Interpreting the preliminary outcomes of the Arrowsmith Programme: A neuroimaging and behavioural study

October 2019

Research conducted at SIU was presented at the Society for Neuroscience Conference in Chicago. The study investigated outcomes of the 6-week cognitive intensive program addressing the Symbol Relations (Reasoning) cognitive function.

Symbol Relations Cognitive Enhancement Results

June 2019

Study undertaken by a school in Washington State offering the Symbol Relations Program as an elective to students in grades 6 to 11. The students received 90 minutes every other day of the cognitive exercise over 8 months. The students were assessed on standardized measures and a self-report questionnaire. Improvements were reported in mathematics, English and general learning capacities.

Changes in brain network organization and brain-behaviour relationships following a 3-month intervention program for individuals with chronic TBI

March 2019

Research conducted at UBC was presented at The 13th World Congress on Brain Injury, March 13 to 16, in Toronto. This research investigated ABI Wellness’ Four Pillar approach to neurorehabilitation for individuals with mild traumatic brain injury. The cognitive exercises used by ABI Wellness under the name of Brainex are the four higher-order cognitive exercises used in the Arrowsmith Program. The data demonstrated a decrease in functional connectivity in the right prefrontal region over the course of the 3-month intervention which was linked to behavioural changes and a reduction in both anxiety and depression.

Effect of Comorbid Learning and Neurodevelopmental disorders on Resting State Functional and Effective Connectivity in Adolescents

March 2019

A study described in the poster, ‘Effect of comorbid learning and neurodevelopmental disorders on resting state functional and effective connectivity in adolescents’, was presented at the 2019 Cognitive Neuroscience Society Annual Conference in San Francisco, March 23-26, 2019. This research was conducted by Audreyana C. Jagger-Rickels, Ph.D., Gregory M. Rose, Ph.D., and Michelle Y. Kibby, Ph.D. of Southern Illinois University. Functional brain connectivity was investigated in two groups of students, typically developing (129 individuals, 13 to 19 years of age) and those in a school for students with complex learning disabilities (47 individuals, 13 to 19 years of age). For the typically developing students, within network connectivity decreased with age. The group with complex learning disabilities displayed both between network functional and effective hyper-connectivity. This hyper-connectivity suggests that the group with complex learning disabilities have less efficient networks, which could contribute to their learning disorder(s).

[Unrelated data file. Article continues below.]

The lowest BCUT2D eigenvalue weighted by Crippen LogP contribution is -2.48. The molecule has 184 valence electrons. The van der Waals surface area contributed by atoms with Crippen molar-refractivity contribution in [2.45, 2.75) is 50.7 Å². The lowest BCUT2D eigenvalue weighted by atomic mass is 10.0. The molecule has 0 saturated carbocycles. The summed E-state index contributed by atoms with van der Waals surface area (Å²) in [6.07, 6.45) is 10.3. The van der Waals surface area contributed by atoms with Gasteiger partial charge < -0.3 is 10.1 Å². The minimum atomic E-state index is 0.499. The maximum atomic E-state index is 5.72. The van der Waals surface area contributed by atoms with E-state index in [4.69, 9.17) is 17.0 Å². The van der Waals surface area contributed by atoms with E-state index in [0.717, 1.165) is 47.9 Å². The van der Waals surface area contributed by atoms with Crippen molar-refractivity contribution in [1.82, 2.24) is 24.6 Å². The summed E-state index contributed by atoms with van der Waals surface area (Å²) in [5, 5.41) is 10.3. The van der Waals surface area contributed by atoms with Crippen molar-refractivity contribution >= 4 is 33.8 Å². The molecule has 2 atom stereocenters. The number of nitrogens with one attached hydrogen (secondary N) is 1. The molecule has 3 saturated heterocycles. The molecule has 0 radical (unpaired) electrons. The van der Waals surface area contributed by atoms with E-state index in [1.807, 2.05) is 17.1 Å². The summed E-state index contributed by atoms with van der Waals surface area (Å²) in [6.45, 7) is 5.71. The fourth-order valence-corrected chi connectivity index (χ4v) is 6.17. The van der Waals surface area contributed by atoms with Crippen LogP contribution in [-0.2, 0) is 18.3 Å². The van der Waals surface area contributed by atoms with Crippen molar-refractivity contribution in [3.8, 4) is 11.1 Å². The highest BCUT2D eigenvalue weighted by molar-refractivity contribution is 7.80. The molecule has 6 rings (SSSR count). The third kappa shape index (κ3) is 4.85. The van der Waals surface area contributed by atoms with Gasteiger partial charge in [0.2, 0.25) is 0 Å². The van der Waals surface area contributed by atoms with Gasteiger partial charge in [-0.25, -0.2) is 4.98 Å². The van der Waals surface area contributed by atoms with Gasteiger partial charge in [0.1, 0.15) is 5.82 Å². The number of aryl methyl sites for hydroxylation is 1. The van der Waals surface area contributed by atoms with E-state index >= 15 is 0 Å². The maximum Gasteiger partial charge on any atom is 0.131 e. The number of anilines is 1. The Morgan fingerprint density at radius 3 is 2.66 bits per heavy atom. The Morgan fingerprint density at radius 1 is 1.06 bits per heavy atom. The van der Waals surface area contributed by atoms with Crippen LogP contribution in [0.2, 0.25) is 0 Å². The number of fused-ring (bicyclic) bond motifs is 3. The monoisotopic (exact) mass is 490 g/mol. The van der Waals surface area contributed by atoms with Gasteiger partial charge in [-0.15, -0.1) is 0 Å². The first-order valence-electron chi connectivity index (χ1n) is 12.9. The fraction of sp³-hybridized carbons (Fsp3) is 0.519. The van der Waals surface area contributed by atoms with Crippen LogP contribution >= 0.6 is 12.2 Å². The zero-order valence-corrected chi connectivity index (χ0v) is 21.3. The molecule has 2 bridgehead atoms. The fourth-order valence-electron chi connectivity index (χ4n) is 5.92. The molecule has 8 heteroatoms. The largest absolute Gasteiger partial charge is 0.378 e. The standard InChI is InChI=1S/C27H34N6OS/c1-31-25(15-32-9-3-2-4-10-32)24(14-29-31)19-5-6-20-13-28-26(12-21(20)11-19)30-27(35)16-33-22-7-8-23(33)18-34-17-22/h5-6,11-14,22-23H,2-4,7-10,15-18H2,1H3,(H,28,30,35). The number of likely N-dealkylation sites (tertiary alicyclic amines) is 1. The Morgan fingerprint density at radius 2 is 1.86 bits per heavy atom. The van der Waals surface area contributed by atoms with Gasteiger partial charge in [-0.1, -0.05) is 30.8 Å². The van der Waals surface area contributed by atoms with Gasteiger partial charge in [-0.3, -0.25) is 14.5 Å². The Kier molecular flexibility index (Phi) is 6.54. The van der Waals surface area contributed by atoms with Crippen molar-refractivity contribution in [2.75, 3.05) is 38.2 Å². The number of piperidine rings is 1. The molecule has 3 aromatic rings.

Exploring the Relationship Between Improvement in an Intensive Learning Intervention and Changes in Resting-state Functional Connectivity

September 2018

A study described in the accompanying abstract, ‘Exploring the Relationship Between Improvement in an Intensive Learning Intervention and Changes in Resting-state Functional Connectivity’, was presented at the Sixth Biennial Conference on Brain Connectivity in Montreal, September 27, 2018, www.restingstate.com This research was conducted by Audreyana C. Jagger-Rickels, M.A. and Gregory M. Rose, Ph.D. of Southern Illinois University. They found resting-state connectivity changes in the brains of students engaged in the Arrowsmith Cognitive Intensive Program Brainex Symbol Relations exercise that were related to improvement in the task. Here is a brief description of the three networks identified. Salience NetworkFrontoparietal NetworkDefault Mode Network

Traumatic Brain Injury Study

August 2017

A 3-month pilot study, Changes in brain-behavior relationships following a 3-month pilot cognitive intervention program for adults with traumatic brain injury conducted at the University of British Columbia, found a statistically significant increase in the composite cognitive score in the TBI participants and a statistically significant decrease in functional connectivity in the right inferior frontal gyrus. In addition, there was evidence of changes in the brain-behavior relationships following the Arrowsmith intervention. The results from this pilot study provide preliminary evidence for functional network reorganization that parallels cognitive improvements after cognitive rehabilitation in individuals with chronic TBI.

Research Summary 2017

2017

This Arrowsmith Program Research Summary Report provides an update on the studies on the Arrowsmith Program. These studies investigate changes in the brain as well as academic, cognitive, emotional, and social outcomes that occur for students engaged in the Arrowsmith Program.

Motor Symbol Sequencing Whole Cohort Study

December 2016

Study undertaken by a primary school in Australia offering the Whole Cohort Motor Symbol Sequencing Program to Grade One students Findings: The students receiving 30 minutes per day of a cognitive program designed to improve motor planning involved in reading and writing showed significantly greater improvement on a measure of writing than students receiving traditional academic curriculum in grade 1.